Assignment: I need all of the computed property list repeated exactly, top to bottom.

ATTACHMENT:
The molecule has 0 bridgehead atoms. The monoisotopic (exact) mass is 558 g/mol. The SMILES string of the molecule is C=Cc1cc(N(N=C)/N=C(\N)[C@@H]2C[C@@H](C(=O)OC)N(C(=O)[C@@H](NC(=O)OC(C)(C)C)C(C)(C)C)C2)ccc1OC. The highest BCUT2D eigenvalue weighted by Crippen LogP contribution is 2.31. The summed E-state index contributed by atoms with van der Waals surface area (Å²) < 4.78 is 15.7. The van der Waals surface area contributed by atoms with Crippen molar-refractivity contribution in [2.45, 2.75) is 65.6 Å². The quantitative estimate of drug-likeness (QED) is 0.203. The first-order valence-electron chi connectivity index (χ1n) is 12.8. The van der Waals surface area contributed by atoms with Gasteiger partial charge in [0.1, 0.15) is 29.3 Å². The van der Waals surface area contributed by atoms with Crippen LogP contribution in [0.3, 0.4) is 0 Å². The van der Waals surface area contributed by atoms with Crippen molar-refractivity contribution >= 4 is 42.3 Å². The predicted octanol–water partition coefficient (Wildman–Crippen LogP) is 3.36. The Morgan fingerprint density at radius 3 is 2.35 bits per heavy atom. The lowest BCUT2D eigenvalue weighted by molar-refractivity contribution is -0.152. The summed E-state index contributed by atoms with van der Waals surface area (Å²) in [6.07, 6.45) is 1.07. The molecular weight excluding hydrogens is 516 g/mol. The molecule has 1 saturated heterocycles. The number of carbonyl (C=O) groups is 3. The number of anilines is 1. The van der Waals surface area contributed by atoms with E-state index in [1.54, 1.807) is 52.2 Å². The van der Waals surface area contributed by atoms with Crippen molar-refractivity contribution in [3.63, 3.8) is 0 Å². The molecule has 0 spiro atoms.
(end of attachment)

The molecule has 0 bridgehead atoms. The monoisotopic (exact) mass is 558 g/mol. The SMILES string of the molecule is C=Cc1cc(N(N=C)/N=C(\N)[C@@H]2C[C@@H](C(=O)OC)N(C(=O)[C@@H](NC(=O)OC(C)(C)C)C(C)(C)C)C2)ccc1OC. The highest BCUT2D eigenvalue weighted by Crippen LogP contribution is 2.31. The summed E-state index contributed by atoms with van der Waals surface area (Å²) < 4.78 is 15.7. The van der Waals surface area contributed by atoms with Crippen molar-refractivity contribution in [2.45, 2.75) is 65.6 Å². The quantitative estimate of drug-likeness (QED) is 0.203. The first-order valence-electron chi connectivity index (χ1n) is 12.8. The van der Waals surface area contributed by atoms with Gasteiger partial charge in [0.1, 0.15) is 29.3 Å². The van der Waals surface area contributed by atoms with Crippen LogP contribution in [0.3, 0.4) is 0 Å². The van der Waals surface area contributed by atoms with Crippen molar-refractivity contribution >= 4 is 42.3 Å². The predicted octanol–water partition coefficient (Wildman–Crippen LogP) is 3.36. The Morgan fingerprint density at radius 3 is 2.35 bits per heavy atom. The lowest BCUT2D eigenvalue weighted by molar-refractivity contribution is -0.152. The summed E-state index contributed by atoms with van der Waals surface area (Å²) in [6.07, 6.45) is 1.07. The molecular weight excluding hydrogens is 516 g/mol. The molecule has 1 saturated heterocycles. The number of carbonyl (C=O) groups is 3. The number of anilines is 1. The van der Waals surface area contributed by atoms with E-state index in [1.54, 1.807) is 52.2 Å². The van der Waals surface area contributed by atoms with Crippen molar-refractivity contribution in [3.63, 3.8) is 0 Å². The molecule has 0 spiro atoms.